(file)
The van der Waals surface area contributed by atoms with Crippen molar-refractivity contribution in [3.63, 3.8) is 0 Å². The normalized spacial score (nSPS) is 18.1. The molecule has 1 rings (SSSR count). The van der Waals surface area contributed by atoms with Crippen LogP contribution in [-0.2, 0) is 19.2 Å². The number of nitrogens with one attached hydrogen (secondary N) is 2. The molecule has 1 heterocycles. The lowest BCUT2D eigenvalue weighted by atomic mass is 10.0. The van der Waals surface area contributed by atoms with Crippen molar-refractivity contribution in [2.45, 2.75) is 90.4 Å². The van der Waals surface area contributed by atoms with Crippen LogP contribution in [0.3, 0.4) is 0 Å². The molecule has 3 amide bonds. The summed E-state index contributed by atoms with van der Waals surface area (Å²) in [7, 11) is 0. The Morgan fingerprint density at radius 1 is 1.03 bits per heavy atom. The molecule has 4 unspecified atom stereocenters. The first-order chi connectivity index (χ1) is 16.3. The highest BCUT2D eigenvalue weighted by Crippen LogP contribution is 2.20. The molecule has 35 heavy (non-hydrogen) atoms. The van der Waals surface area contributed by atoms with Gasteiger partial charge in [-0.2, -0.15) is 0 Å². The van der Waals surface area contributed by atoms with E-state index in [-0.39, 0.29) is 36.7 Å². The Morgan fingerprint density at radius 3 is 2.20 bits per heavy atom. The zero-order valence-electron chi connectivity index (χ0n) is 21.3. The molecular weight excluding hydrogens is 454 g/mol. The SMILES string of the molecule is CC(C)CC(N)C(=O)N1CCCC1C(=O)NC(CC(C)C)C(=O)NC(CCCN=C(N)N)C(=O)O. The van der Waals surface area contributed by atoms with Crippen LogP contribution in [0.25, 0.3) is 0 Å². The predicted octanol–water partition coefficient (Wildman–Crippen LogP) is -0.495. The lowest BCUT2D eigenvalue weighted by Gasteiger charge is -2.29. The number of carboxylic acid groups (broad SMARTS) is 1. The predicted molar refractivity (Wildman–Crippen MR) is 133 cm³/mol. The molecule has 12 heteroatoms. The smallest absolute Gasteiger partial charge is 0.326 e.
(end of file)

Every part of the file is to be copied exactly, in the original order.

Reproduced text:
The van der Waals surface area contributed by atoms with Crippen molar-refractivity contribution in [3.63, 3.8) is 0 Å². The normalized spacial score (nSPS) is 18.1. The molecule has 1 rings (SSSR count). The van der Waals surface area contributed by atoms with Crippen LogP contribution in [-0.2, 0) is 19.2 Å². The number of nitrogens with one attached hydrogen (secondary N) is 2. The molecule has 1 heterocycles. The lowest BCUT2D eigenvalue weighted by atomic mass is 10.0. The van der Waals surface area contributed by atoms with Crippen molar-refractivity contribution in [2.45, 2.75) is 90.4 Å². The van der Waals surface area contributed by atoms with Crippen LogP contribution in [0.3, 0.4) is 0 Å². The molecule has 3 amide bonds. The summed E-state index contributed by atoms with van der Waals surface area (Å²) in [7, 11) is 0. The Morgan fingerprint density at radius 1 is 1.03 bits per heavy atom. The molecule has 4 unspecified atom stereocenters. The first-order chi connectivity index (χ1) is 16.3. The highest BCUT2D eigenvalue weighted by Crippen LogP contribution is 2.20. The molecule has 35 heavy (non-hydrogen) atoms. The van der Waals surface area contributed by atoms with Gasteiger partial charge in [-0.2, -0.15) is 0 Å². The van der Waals surface area contributed by atoms with E-state index in [-0.39, 0.29) is 36.7 Å². The Morgan fingerprint density at radius 3 is 2.20 bits per heavy atom. The zero-order valence-electron chi connectivity index (χ0n) is 21.3. The molecular weight excluding hydrogens is 454 g/mol. The SMILES string of the molecule is CC(C)CC(N)C(=O)N1CCCC1C(=O)NC(CC(C)C)C(=O)NC(CCCN=C(N)N)C(=O)O. The van der Waals surface area contributed by atoms with Crippen LogP contribution in [0.25, 0.3) is 0 Å². The predicted octanol–water partition coefficient (Wildman–Crippen LogP) is -0.495. The lowest BCUT2D eigenvalue weighted by Gasteiger charge is -2.29. The number of carboxylic acid groups (broad SMARTS) is 1. The predicted molar refractivity (Wildman–Crippen MR) is 133 cm³/mol. The molecule has 12 heteroatoms. The smallest absolute Gasteiger partial charge is 0.326 e.